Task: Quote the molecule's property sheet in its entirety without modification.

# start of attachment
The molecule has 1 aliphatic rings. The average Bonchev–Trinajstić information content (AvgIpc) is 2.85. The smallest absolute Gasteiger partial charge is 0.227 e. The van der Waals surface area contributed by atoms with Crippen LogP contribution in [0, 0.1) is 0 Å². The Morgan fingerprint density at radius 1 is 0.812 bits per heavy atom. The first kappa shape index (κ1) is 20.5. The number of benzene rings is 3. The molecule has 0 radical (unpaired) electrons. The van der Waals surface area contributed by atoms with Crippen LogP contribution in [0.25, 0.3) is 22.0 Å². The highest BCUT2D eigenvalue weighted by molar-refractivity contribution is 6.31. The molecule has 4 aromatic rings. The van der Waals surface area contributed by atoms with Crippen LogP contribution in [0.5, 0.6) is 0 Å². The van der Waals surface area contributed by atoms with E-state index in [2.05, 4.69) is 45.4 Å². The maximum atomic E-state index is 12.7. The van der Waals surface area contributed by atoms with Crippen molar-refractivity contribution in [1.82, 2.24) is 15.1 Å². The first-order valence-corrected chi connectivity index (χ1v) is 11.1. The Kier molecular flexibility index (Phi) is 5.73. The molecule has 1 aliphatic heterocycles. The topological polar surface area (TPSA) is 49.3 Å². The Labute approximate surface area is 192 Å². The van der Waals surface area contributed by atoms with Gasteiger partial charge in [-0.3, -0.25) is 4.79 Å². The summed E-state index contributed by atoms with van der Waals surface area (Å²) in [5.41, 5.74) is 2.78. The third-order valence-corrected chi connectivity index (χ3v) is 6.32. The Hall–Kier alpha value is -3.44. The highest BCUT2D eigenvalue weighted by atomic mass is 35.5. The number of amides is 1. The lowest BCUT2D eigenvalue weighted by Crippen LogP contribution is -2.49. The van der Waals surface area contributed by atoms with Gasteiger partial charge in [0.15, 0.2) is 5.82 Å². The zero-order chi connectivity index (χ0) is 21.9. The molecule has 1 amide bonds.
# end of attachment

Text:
The molecule has 1 aliphatic rings. The average Bonchev–Trinajstić information content (AvgIpc) is 2.85. The smallest absolute Gasteiger partial charge is 0.227 e. The van der Waals surface area contributed by atoms with Crippen LogP contribution in [0, 0.1) is 0 Å². The Morgan fingerprint density at radius 1 is 0.812 bits per heavy atom. The first kappa shape index (κ1) is 20.5. The number of benzene rings is 3. The molecule has 0 radical (unpaired) electrons. The van der Waals surface area contributed by atoms with Crippen LogP contribution in [0.25, 0.3) is 22.0 Å². The highest BCUT2D eigenvalue weighted by molar-refractivity contribution is 6.31. The molecule has 4 aromatic rings. The van der Waals surface area contributed by atoms with Crippen LogP contribution in [0.5, 0.6) is 0 Å². The van der Waals surface area contributed by atoms with E-state index in [2.05, 4.69) is 45.4 Å². The maximum atomic E-state index is 12.7. The van der Waals surface area contributed by atoms with Crippen molar-refractivity contribution in [1.82, 2.24) is 15.1 Å². The first-order valence-corrected chi connectivity index (χ1v) is 11.1. The Kier molecular flexibility index (Phi) is 5.73. The molecule has 1 aliphatic heterocycles. The topological polar surface area (TPSA) is 49.3 Å². The Labute approximate surface area is 192 Å². The van der Waals surface area contributed by atoms with Gasteiger partial charge in [-0.3, -0.25) is 4.79 Å². The summed E-state index contributed by atoms with van der Waals surface area (Å²) in [5.41, 5.74) is 2.78. The third-order valence-corrected chi connectivity index (χ3v) is 6.32. The Hall–Kier alpha value is -3.44. The highest BCUT2D eigenvalue weighted by atomic mass is 35.5. The number of amides is 1. The lowest BCUT2D eigenvalue weighted by Crippen LogP contribution is -2.49. The van der Waals surface area contributed by atoms with Gasteiger partial charge in [0.15, 0.2) is 5.82 Å². The zero-order chi connectivity index (χ0) is 21.9. The molecule has 1 amide bonds.